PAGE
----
Researchers Hack Infrared Cameras to Steal Data

(By Dr. Mordechai Guri)


It was revealed in a disturbing story by BY DAN GOODIN in ars TECHNICA, that cyber researchers at the Ben-Gurion University of the Negev in Beersheba have developed a technique to hack security systems called 'aIR-Jumper'.

The technique requires malware to be installed on the system before the IR hack can take place, so, don't freak out that they can just flash an IR light into a security camera and get information. The system has to be compromised first. 

According to a story by ARS Technica:

The malware prototype could be a crucial ingredient for attacks that target some of the world's most sensitive networks. Militaries, energy producers, and other critical infrastructure providers frequently disconnect such networks from the Internet as a precaution. In the event malware is installed, there is no way for it to make contact with attacker-controlled servers that receive stolen data or issue new commands. Such airgaps are one of the most basic measures for securing highly sensitive information and networks.
The proof-of-concept malware uses connected surveillance cameras to bridge such airgaps. Instead of trying to use the Internet to reach attacker-controlled servers, the malware weaves passwords, cryptographic keys, and other types of data into infrared signals and uses a camera's built-in infrared lights to transmit them. A nearby attacker then records the signals with a video camera and later decodes embedded secrets. The same nearby attackers can embed data into infrared signals and beam them to an infected camera, where they're intercepted and decoded by the network malware. The covert channel works best when attackers have a direct line of sight to the video camera, but non-line-of-sight communication is also possible in some cases.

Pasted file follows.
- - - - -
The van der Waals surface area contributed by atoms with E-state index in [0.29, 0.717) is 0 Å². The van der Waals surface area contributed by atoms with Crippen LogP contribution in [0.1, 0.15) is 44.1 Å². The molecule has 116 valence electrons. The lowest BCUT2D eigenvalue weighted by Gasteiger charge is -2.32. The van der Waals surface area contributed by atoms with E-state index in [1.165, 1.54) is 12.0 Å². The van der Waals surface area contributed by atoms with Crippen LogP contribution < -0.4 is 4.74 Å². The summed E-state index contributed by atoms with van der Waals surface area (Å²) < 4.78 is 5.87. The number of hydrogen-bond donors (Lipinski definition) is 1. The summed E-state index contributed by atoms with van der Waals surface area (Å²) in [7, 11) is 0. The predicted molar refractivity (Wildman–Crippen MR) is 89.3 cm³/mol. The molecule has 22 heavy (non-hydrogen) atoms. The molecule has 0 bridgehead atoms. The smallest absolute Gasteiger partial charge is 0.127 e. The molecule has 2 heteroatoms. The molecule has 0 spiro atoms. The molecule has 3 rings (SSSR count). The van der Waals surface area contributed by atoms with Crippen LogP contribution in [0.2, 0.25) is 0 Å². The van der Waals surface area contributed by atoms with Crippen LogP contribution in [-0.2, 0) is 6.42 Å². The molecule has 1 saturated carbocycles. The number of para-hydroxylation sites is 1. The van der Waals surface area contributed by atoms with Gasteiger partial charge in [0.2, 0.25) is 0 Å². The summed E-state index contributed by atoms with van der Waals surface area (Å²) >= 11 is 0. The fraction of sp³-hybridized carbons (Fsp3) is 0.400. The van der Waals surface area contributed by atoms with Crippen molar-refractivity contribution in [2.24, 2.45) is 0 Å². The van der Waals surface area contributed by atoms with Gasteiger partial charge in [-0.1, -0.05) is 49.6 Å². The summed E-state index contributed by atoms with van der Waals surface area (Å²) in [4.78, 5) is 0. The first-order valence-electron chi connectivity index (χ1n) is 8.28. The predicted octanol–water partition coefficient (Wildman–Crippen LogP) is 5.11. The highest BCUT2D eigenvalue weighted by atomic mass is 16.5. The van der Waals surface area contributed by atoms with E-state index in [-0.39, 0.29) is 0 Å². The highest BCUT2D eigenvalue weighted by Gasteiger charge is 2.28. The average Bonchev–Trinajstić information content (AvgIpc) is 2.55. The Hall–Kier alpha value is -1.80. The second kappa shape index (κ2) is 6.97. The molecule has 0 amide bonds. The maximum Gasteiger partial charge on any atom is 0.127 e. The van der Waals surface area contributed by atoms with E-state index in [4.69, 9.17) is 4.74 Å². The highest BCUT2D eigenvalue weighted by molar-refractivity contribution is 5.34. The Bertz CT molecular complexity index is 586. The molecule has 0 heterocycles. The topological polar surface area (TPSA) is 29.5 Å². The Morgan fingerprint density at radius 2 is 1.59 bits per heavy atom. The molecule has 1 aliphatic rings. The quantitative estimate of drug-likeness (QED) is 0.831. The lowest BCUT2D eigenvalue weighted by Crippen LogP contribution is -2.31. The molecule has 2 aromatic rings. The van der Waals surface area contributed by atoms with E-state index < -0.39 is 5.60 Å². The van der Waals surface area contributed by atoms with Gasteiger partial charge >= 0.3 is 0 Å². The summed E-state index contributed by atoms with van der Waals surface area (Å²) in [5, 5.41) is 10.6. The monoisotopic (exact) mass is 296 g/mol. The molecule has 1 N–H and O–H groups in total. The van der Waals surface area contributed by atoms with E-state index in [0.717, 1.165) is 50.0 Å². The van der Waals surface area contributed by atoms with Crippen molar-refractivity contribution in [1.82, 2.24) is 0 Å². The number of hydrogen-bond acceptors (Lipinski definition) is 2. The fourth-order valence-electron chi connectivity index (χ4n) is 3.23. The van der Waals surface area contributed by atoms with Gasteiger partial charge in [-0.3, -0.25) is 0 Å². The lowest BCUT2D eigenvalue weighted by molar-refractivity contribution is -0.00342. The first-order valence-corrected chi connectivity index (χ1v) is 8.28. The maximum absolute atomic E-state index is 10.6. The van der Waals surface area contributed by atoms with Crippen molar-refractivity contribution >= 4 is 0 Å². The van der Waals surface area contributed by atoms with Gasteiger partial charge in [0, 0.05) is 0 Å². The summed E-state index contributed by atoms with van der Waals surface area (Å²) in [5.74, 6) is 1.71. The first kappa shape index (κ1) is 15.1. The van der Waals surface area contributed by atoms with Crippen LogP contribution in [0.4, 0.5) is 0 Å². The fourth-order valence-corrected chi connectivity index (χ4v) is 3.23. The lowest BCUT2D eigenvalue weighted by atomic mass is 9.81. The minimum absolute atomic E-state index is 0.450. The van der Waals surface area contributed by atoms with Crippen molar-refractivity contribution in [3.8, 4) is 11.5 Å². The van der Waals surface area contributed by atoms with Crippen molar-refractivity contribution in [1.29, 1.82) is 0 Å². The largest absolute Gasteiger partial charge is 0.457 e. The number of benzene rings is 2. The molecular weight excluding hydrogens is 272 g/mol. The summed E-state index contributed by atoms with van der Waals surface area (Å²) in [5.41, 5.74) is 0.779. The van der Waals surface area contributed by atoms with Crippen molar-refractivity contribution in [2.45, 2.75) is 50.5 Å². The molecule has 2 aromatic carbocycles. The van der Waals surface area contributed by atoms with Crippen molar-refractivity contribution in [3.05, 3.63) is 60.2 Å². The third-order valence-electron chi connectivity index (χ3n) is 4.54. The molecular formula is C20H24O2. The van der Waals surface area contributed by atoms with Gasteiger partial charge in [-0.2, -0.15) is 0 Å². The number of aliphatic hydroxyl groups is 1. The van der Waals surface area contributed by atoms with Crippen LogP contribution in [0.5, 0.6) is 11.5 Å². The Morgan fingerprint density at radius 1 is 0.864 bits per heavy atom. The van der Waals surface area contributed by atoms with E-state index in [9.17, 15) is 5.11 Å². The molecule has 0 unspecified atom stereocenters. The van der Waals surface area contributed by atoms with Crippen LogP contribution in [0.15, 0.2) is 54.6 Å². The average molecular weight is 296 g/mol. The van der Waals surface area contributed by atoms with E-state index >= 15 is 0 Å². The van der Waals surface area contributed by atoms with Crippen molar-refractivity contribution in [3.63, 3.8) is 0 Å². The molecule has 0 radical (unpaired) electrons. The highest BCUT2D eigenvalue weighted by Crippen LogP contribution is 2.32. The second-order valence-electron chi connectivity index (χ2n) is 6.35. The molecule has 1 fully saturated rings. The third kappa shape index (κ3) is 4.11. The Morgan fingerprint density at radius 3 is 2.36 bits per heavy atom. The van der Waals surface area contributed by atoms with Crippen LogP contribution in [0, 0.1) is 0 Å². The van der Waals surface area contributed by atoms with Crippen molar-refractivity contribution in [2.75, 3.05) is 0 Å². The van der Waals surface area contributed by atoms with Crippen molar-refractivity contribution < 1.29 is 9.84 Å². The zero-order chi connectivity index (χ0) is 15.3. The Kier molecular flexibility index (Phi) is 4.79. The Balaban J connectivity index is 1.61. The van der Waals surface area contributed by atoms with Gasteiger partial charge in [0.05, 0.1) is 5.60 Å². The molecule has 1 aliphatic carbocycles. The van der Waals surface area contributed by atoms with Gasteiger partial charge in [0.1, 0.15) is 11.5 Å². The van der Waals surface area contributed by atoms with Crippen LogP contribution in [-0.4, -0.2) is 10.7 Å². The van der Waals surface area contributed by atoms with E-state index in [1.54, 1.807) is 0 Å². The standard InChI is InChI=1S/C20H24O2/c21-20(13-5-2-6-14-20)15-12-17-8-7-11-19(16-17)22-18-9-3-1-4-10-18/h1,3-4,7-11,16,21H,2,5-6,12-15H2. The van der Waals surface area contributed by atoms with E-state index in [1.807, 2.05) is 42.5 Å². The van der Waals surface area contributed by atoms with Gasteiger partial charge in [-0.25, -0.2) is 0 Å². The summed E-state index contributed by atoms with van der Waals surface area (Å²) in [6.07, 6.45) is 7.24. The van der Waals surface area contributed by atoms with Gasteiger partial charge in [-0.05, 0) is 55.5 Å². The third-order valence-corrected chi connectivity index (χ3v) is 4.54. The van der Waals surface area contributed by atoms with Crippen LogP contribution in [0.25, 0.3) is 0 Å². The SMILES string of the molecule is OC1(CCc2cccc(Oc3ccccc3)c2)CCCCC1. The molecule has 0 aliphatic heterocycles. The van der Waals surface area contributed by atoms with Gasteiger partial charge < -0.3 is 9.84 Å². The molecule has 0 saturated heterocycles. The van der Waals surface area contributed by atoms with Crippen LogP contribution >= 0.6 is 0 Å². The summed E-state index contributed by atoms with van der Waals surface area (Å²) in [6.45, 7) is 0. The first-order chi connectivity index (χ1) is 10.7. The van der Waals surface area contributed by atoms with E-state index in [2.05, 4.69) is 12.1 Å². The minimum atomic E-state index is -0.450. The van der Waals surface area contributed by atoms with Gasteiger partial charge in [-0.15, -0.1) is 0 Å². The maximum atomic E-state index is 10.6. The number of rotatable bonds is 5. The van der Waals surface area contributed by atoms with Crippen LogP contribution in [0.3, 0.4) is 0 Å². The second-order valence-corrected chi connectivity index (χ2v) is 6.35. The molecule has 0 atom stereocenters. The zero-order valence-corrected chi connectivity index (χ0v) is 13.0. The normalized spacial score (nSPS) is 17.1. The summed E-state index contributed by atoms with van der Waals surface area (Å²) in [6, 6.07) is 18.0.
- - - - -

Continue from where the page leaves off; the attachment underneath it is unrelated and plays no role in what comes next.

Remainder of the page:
Look at this terrifying video of a drone using a laser to get information from a system.

 
(video by Cyber Security Labs @ Ben Gurion University)

This is where cybercrime is starting to get innovative. Combining off the shelf components, drones, IR lights and lasers and wifi to get into areas that used to require Tom Cruise and suction cup gloves to hack. If anything, these scientists are making espionage movies less thrilling. Still really interesting, but the stakes aren't as high when a $400 dollar drove falls to its death. 

This hack doesn't just apply to businesses, some home doorbells with LEDs that are connected to a security system. Remeber how the Cylon's took over every ship except the Galactica because it wasn't connected to any grid? So say we all. For more information, check out the story on ARS TECHNICA'S web page.